LinuxQuestions.org
Visit Jeremy's Blog.
Go Back   LinuxQuestions.org > Forums > Linux Forums > Linux - Newbie
User Name
Password
Linux - Newbie This Linux forum is for members that are new to Linux.
Just starting out and have a question? If it is not in the man pages or the how-to's this is the place!

Notices


Reply
  Search this Thread
Old 04-01-2013, 03:41 PM   #16
spiky0011
Senior Member
 
Registered: Jan 2011
Location: PLANET-SPIKE
Distribution: /LFS/Centos6.3/Debian
Posts: 2,127
Blog Entries: 1

Original Poster
Rep: Reputation: 316Reputation: 316Reputation: 316Reputation: 316

Hi

Quote:
The problem with chain loading is that you can only write to boot sectors on primary and (technically extended) partitions. However if you are installing multiple distro's There is a good chance you have boot partitions on sda5+. These logical partitions can be booted from the MBR or sda1-4, but cannot be directly chainloaded.
That looks like it cleared up my chainloading worry.

Also the idea I Think is when a distro upgrades it,s kernel wont chainloading auto pick it up?

Last edited by spiky0011; 04-01-2013 at 04:03 PM.
 
Old 04-02-2013, 08:29 AM   #17
colorpurple21859
Senior Member
 
Registered: Jan 2008
Location: florida
Distribution: slackware64-current, puppy, ubuntu
Posts: 1,905

Rep: Reputation: 262Reputation: 262Reputation: 262
With chainloading you don't have to copy the new kernel to the boot partition every time a kernel update comes along with the other installed distros.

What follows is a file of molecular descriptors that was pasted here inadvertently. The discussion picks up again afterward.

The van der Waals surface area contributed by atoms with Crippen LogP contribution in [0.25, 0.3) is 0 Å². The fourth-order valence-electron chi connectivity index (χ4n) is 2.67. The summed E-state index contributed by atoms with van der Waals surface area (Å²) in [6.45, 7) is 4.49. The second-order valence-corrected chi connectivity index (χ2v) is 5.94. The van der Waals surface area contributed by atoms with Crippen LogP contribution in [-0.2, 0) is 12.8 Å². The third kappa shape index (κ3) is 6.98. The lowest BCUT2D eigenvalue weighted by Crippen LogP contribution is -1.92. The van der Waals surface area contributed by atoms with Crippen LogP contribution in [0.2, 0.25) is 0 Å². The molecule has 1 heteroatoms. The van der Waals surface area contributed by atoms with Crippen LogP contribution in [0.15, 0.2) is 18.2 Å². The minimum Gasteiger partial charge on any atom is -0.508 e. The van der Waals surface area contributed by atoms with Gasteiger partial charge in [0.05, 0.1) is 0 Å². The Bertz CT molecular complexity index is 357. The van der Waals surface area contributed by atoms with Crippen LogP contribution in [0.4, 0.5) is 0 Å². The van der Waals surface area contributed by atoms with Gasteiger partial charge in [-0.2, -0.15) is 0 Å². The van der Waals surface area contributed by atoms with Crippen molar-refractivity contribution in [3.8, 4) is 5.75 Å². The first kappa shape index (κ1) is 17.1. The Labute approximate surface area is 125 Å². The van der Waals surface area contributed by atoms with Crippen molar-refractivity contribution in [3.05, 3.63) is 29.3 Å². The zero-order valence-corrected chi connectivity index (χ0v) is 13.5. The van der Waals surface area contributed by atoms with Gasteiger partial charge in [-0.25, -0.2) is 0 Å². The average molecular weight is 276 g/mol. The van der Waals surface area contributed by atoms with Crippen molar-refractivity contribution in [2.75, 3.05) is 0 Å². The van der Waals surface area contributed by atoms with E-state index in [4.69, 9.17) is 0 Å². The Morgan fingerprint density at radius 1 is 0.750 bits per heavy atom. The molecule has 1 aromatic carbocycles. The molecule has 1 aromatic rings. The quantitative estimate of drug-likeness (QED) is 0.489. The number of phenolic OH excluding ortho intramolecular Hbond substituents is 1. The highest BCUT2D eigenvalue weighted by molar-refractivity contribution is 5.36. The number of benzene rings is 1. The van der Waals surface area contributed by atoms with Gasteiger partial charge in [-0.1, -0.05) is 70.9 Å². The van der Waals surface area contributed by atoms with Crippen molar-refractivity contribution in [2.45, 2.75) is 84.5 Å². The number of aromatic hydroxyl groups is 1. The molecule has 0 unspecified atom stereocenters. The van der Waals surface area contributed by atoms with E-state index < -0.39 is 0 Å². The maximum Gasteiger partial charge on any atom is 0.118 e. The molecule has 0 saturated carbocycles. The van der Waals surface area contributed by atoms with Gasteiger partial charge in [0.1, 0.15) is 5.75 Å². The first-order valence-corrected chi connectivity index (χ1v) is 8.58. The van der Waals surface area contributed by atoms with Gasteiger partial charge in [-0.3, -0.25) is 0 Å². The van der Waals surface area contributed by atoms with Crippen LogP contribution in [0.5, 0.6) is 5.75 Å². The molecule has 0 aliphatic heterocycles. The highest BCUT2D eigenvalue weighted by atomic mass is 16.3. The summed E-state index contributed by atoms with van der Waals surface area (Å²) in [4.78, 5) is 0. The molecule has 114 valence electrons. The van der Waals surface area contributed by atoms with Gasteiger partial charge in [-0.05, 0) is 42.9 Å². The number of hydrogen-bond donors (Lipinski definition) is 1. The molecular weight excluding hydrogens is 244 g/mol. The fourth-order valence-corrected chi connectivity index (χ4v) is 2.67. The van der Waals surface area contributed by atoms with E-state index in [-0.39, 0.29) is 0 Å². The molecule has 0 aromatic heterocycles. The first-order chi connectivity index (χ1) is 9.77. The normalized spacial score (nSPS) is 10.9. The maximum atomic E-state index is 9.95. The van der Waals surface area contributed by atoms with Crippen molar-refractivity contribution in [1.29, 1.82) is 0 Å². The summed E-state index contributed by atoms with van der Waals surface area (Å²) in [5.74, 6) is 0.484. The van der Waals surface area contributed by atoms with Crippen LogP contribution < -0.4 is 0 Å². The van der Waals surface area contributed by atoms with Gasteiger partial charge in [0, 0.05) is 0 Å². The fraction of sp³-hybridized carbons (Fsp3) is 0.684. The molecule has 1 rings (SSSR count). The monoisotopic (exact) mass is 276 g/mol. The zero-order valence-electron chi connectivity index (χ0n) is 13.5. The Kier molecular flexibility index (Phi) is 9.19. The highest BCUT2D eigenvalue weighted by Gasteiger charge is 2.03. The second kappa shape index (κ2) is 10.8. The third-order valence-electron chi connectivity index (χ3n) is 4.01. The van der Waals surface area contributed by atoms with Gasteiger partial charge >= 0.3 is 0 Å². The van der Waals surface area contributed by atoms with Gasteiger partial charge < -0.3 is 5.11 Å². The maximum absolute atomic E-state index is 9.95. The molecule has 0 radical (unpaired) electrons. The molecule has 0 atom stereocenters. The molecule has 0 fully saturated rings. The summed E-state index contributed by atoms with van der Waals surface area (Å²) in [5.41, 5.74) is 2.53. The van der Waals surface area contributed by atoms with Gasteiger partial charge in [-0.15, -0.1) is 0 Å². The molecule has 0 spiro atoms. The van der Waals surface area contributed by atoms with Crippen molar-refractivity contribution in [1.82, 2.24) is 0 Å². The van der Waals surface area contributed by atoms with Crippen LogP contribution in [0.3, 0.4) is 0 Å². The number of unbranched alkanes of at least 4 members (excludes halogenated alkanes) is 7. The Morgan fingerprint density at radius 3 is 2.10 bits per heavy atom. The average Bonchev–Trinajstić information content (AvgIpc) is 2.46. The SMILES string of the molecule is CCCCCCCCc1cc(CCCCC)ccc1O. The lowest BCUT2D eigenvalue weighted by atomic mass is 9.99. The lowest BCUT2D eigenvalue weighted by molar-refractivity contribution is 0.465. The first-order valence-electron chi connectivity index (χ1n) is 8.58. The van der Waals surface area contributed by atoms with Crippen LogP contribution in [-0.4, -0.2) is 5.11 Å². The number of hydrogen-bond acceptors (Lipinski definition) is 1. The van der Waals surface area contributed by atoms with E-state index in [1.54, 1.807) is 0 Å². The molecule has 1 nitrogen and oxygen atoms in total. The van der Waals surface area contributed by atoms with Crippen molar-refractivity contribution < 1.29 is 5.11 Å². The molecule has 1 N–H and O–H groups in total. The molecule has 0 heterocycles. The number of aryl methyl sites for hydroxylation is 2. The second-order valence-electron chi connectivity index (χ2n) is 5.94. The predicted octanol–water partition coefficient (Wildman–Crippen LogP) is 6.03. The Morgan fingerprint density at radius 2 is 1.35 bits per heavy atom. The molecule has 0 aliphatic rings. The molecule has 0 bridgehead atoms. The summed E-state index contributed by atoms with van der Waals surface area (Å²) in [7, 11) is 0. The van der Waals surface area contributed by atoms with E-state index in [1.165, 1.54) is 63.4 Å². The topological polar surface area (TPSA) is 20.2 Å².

Last edited by colorpurple21859; 04-02-2013 at 08:42 AM.
 
Old 04-02-2013, 08:33 AM   #18
colorpurple21859
Senior Member
 
Registered: Jan 2008
Location: florida
Distribution: slackware64-current, puppy, ubuntu
Posts: 1,905

Rep: Reputation: 262Reputation: 262Reputation: 262
A chainloader entry will look something like this:
Code:
menuentry "Slackware Chainload" {
insmod part_msdos
insmod ext2
set root=(hd0,1)
chainloader +1
}

Last edited by colorpurple21859; 04-02-2013 at 08:41 AM.
 
Old 04-02-2013, 11:30 AM   #19
mreff555
Member
 
Registered: Sep 2011
Location: Philly
Distribution: Gentoo
Posts: 470

Rep: Reputation: Disabled
Quote:
Originally Posted by colorpurple21859 View Post
With chainloading you don't have to copy the new kernel to the boot partition every time a kernel update comes along with the other installed distros.
true, but then again you also wouldn't have to if you didn't put your boot filesystem on a separate filesystem.

regardless I don't see that being a huge obstacle.
 
Old 04-02-2013, 01:48 PM   #20
colorpurple21859
Senior Member
 
Registered: Jan 2008
Location: florida
Distribution: slackware64-current, puppy, ubuntu
Posts: 1,905

Rep: Reputation: 262Reputation: 262Reputation: 262
If you install a new distro and keep your boot filesystem on the same partition as the distro, you would still have to modify the /boot/grub//grub.cfg on the boot partition to boot the new distro. Most distro installers don't let one have the option of where to install the grub files to, just the option of which partition/mbr. This will cause problems later. Once you set up the boot partition with the grub files, and grub installed to the Mbr, regardless of what distro is install, as long as one installes tthe dostros grub to it's own partition you will be able to chainload without having to modifiy the boot partitions grub.cfg.